BRAIN-COMPUTER interfaces (BCIs) allow users to communicate directly with computers or external devices using neural activity. This system uses signals from the brain and translates these signals into instructions. Stimulating and recording neural activity using BCIs could help scientists improve therapeutics across several neural diseases, spanning spinal injuries to Alzheimer’s. Experts in electromagnetics, circuit design, and neuroscience worked together to improve brain-computer interfaces in a recent study.
Presently, BCIs use only one or two sensors for sampling hundreds of neurons. However, neuroscientists are eager to test significantly more neurons and consequently record even more brain activity. A multidisciplinary team worked collaboratively to develop a novel concept for BCIs, coined as neurograins. Neurograins are wireless microscale neural sensors that stimulate and record neural activity.
In a recent study, the researchers used neurograins to record brain activity in the living brain of a rat. Firstly, complicated electronics, which helped to detect neural signals, were condensed into miniature neurograin chips. Secondly, thin patches were created that attached to the scalp and helped coordinate the neural signals from the neurograins.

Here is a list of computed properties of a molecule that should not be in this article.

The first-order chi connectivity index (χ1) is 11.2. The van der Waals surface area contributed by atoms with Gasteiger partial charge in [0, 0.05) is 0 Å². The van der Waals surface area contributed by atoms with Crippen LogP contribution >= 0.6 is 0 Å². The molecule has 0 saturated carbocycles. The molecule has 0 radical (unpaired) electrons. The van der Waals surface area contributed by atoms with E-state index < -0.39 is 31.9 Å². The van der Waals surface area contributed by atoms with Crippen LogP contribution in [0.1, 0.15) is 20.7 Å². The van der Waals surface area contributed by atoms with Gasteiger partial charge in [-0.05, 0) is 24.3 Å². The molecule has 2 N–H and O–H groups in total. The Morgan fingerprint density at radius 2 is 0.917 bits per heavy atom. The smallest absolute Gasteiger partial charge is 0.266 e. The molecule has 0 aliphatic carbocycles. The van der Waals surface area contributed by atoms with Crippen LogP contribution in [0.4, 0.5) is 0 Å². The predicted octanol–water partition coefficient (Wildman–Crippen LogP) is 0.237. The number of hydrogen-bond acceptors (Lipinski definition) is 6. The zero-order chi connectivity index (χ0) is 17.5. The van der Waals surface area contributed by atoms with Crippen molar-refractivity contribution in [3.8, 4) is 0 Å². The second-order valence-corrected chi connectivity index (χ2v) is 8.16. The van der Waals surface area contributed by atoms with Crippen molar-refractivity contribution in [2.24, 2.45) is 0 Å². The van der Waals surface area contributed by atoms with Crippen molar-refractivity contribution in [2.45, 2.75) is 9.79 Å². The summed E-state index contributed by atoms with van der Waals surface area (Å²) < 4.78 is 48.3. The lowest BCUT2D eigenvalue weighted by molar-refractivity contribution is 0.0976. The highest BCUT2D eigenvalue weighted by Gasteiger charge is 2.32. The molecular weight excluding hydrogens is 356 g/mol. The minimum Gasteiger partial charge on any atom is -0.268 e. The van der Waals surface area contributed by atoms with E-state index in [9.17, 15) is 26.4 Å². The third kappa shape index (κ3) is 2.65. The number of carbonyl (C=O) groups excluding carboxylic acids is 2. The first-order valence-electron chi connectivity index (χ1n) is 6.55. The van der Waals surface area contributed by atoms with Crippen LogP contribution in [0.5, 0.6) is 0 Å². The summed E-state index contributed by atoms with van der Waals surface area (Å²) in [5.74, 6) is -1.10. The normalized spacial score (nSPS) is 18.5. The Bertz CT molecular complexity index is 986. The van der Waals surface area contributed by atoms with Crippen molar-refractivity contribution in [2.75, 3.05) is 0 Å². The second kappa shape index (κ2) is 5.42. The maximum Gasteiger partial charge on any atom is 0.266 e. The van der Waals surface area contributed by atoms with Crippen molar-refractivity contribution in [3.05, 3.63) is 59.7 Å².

Scientists conducted the study using almost 50 neurograins and successfully recorded the neural activity of the rat brain. The promising results show that scientists may be able to record neural signals in extensive detail in the future. This could provide a deeper understanding of how the brain operates and lead to innovative therapies in neuroscience.
The researchers acknowledge the limitation of using a rat model as they could only use 48 neurograins due to the size of the rat brain. They also discuss how they aspire to use thousands of neurograins in the future to get a better picture of brain activity, something that could revolutionise the treatment of brain conditions. The team are hopeful that their new concept of neurograins is a key step towards new BCIs and that one day this approach could help in conditions where neural function has been lost.